# Talk:Zeckendorf number representation

## Consensus on the sequence

Googling around, there seems to be a lack of consensus on the sequence of Fibonacci numbers used and how the sequence is indexed. If you include both F(1) = 1 and F(2) = 1, then the representation 1 is not unique. Similarly, if you include F(0) = 0, then the representation of 0 is not unique.

Mathworld's page on Zeckendorf's theorem mentions that it applies to {F-1}, that is, the Fibonacci sequence with one of the 1s removed, and presumably without the 0. —Sonia 22:39, 10 October 2012 (UTC)

- There simply can't be two 1s, otherwise a lot of numbers won't have unique summation: anything in for form of big_fib + 3 can also be written as big_fib + 2 + 1 (that's using the first one; the second one would be next to 2, if that makes sense -- well if it doesn't, it sort of proves the point also.) --Ledrug 01:27, 11 October 2012 (UTC)

- I will modify the task description to specify an algorithm to use that can only give a unique sequence. Thanks for the heads-up. --Paddy3118 12:08, 11 October 2012 (UTC)

- Task specific 2 is still ambiguous for the case of ZR(1). The sequences {1} and {1, 1} both satisfy the criterion of the greatest of the sequence being a number less than or equal to the number for conversion, but the greedy rule leads the first to produce ZR(1) = 1 and the second ZR(1) = 10. —Sonia 17:51, 11 October 2012 (UTC)

This is me asking for help. Help!

Anyone care to suggest a rework of the task that would be better. Or would a re-wording allowing different starting conditions so long as they were stated suffice? Technically the task is still draft but it would be good if any change meant minor or no change to the existing solutions of others. P.S. Thanks Sonia, Ledrug, TimToady for the comments so far. --Paddy3118 20:02, 11 October 2012 (UTC)

- The sequence should be specified as 1,2,3,5,8..., and a Zeckendorf representation of a non-negative integer n is n expressed as the sum of non-consecutive terms in that sequence. This is sufficient and unambiguous: every n >= 0 has a unique such representation, and vice versa. I don't think the task should specify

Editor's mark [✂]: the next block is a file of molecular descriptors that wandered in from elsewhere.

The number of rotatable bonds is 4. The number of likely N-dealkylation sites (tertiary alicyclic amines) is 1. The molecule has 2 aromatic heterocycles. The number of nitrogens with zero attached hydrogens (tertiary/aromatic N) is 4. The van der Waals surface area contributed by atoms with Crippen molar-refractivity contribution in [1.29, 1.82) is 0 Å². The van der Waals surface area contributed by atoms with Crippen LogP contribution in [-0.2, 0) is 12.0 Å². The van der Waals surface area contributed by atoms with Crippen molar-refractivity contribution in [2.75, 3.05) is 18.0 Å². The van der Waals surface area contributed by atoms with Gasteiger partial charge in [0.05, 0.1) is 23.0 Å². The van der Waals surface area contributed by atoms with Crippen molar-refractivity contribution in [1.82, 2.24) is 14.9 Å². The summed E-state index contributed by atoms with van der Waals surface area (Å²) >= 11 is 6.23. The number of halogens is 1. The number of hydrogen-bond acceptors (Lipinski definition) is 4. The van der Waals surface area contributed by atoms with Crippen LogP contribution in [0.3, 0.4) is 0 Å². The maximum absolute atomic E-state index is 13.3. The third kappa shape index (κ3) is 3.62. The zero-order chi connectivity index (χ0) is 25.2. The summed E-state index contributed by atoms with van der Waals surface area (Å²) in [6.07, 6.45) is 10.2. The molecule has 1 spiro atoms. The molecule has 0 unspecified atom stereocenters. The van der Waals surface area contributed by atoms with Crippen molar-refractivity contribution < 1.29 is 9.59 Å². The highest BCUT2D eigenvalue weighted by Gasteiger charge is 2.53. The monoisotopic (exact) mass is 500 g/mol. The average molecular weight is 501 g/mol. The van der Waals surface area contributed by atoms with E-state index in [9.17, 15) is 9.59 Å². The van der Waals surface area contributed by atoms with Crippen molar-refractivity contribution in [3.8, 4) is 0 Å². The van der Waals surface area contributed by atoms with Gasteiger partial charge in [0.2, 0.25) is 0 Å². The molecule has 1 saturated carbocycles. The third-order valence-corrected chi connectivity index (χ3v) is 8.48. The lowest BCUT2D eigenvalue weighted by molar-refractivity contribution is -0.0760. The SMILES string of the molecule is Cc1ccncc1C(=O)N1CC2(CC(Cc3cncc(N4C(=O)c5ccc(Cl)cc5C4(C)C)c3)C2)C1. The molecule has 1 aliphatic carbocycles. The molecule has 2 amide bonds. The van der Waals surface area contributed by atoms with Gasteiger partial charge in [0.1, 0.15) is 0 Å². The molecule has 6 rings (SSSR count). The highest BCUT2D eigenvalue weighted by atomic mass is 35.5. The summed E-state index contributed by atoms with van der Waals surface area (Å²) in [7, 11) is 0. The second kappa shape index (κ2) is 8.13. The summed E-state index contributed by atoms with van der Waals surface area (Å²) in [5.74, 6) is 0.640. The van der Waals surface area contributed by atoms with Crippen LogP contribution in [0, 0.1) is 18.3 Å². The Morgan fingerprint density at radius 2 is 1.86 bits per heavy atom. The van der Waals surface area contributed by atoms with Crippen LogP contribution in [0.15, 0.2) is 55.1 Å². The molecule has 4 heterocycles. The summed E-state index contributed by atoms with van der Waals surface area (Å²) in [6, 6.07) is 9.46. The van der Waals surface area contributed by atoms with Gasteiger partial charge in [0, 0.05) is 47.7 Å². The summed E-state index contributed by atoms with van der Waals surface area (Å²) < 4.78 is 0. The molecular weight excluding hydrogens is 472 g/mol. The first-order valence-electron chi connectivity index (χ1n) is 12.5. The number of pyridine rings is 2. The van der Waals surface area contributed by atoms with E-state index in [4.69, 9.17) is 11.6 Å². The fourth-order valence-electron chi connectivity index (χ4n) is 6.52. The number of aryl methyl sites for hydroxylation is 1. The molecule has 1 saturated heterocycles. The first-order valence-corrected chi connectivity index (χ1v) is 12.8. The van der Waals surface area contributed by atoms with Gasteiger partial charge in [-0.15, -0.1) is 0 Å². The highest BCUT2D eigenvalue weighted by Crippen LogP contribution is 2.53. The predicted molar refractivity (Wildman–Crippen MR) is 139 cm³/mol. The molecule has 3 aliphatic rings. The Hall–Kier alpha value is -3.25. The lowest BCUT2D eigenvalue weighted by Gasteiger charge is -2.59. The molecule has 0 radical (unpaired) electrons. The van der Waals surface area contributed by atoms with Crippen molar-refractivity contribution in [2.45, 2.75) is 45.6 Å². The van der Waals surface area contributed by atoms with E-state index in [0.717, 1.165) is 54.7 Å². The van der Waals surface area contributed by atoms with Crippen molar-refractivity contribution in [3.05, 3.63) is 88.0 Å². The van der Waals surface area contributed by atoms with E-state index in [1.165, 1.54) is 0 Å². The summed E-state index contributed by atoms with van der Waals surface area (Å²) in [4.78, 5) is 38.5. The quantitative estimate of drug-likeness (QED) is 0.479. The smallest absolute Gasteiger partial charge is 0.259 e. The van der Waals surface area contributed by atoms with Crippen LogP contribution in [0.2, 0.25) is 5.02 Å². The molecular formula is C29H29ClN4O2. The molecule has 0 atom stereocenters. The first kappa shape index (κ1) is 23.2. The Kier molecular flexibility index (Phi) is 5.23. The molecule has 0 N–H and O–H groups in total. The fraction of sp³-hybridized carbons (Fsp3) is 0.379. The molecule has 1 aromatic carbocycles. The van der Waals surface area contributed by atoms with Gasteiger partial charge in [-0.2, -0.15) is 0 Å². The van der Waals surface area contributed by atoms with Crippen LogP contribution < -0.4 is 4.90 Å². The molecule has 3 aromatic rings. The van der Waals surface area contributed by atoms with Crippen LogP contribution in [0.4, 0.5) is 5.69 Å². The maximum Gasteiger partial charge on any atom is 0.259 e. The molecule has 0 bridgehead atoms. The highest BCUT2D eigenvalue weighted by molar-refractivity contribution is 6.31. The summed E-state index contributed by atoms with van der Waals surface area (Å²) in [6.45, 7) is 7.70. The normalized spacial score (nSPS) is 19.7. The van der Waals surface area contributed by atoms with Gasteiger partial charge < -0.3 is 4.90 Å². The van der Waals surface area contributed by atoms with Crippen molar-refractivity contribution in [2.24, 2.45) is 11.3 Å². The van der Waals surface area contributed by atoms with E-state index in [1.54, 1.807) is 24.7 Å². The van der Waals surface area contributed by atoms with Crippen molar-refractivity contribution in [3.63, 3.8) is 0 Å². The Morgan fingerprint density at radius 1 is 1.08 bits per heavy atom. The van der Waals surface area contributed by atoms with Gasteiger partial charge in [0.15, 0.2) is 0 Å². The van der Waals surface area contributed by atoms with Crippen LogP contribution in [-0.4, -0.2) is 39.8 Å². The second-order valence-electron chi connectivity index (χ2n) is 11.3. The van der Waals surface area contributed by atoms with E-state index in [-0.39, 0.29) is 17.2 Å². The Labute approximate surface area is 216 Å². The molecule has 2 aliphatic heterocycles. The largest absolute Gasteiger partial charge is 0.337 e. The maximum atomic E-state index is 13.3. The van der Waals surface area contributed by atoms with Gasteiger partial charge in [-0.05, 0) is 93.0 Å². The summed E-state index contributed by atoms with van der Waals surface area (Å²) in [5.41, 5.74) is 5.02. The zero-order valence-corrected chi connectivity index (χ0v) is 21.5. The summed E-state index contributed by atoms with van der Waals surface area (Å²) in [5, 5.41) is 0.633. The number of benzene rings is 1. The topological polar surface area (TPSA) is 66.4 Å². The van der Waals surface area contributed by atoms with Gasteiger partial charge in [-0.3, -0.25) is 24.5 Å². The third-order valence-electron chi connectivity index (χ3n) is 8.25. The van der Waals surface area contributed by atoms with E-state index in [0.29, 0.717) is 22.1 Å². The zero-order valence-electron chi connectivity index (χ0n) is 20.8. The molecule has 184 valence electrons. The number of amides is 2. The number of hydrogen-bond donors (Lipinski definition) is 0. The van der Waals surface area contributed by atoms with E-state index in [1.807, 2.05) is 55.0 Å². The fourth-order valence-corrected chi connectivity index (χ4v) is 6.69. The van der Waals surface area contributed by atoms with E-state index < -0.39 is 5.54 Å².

*how*one derives such a summation from n; listing a method as a hint, fine, putting it in the spec as if it's required, no. --Ledrug 23:47, 11 October 2012 (UTC)

- I agree with these points. I'll add that it seems most sites say Zeckendorf representation only specifies a sum, and does not specify the binary place value coding that turns 3 + 1 into 101. I kind of like the binary coding but I think it might be good to describe it as an additional encoding on top of Zeckendorf representation. Dr Ron Knott's site calls this the "Fibonacci base system." Other links:
- Mathworld hints at the binary encoding by using 0 or 1 as a multiplier of Fibonacci terms.
- Z's theorem at MathWorld
- Wikipedia is careful to say the theorem applies to
*distinct*Fibonacci numbers (my emphasis.) - OEIS A003714, "Fibbinary numbers".

- —Sonia 00:32, 12 October 2012 (UTC)
- Oh wait, there's OEIS A014417 "Representation of n in base of Fibonacci numbers" which is even better. —Sonia 00:39, 12 October 2012 (UTC)
- I've rewritten the task to be based on distinct Fibonacci numbers, and the task now references the OEIS sequence as the desired result without specifying the algorithm. I don't think it will be any great hardship to the current entries to switch to this approach, since it merely involves starting the Fibonacci sequence at a point where it leaves out the first 1. --TimToady 05:16, 12 October 2012 (UTC)

- I agree with these points. I'll add that it seems most sites say Zeckendorf representation only specifies a sum, and does not specify the binary place value coding that turns 3 + 1 into 101. I kind of like the binary coding but I think it might be good to describe it as an additional encoding on top of Zeckendorf representation. Dr Ron Knott's site calls this the "Fibonacci base system." Other links:

## Perl 6, wrong fib sequence

Could there also be a submission for Perl6 that used the sequence starting 1, 1, 2, ... The present example could be put second as an alternative, with the present description of how it differs from the task description if you like. --Paddy3118 12:14, 11 October 2012 (UTC)

- If you're going to mandate the 1,1 sequence, then there's no point in having alternatives. On the other hand, you could mandate that the initial sequence must be specified by the user, perhaps defaulting to 1,1. But 0,1 and 1,2 are also sane, the latter because it eliminates the useless 0 on the end of every result, and the former because that's also a common way to define Fibonacci sequences. The 1,2 version is also appropriate under the notion that you're just using all the positive Fibonacci numbers in order, not the sequence itself. But as my grandmother-in-law used to say, this is all a tempest in a teabag.
`:-)`--TimToady - By the way, according to your own criteria, the Python solutions are incorrect for 1, since using the 1,1 in the reversed order greedily should produce '10', not '1'. You shouldn't have to special-case 1 like that. --17:59, 11 October 2012 (UTC)
- More to the point, if you don't introduce a special discontinuity like that at 1, then the 1,1 and 1,2 solutions are isomorphic modulo the presence or absence of a trailing 0. Though I should probably not have said "incorrect" above; as Sonia points out, it's ambiguously specified. But I'd very much prefer to disambiguate the rule by saying something like "Using all the numbers in the sequence less than or equal to the number." This is in keeping with the greediness and the reversal of the sequence. Alternately I would not be adverse to going back to a formulation that uses "All the positive Fibonacci numbers in order." That is, the 1,2 solution. Which most of the implementations chose back when it was still unspecified as 1,1... --TimToady 18:11, 11 October 2012 (UTC)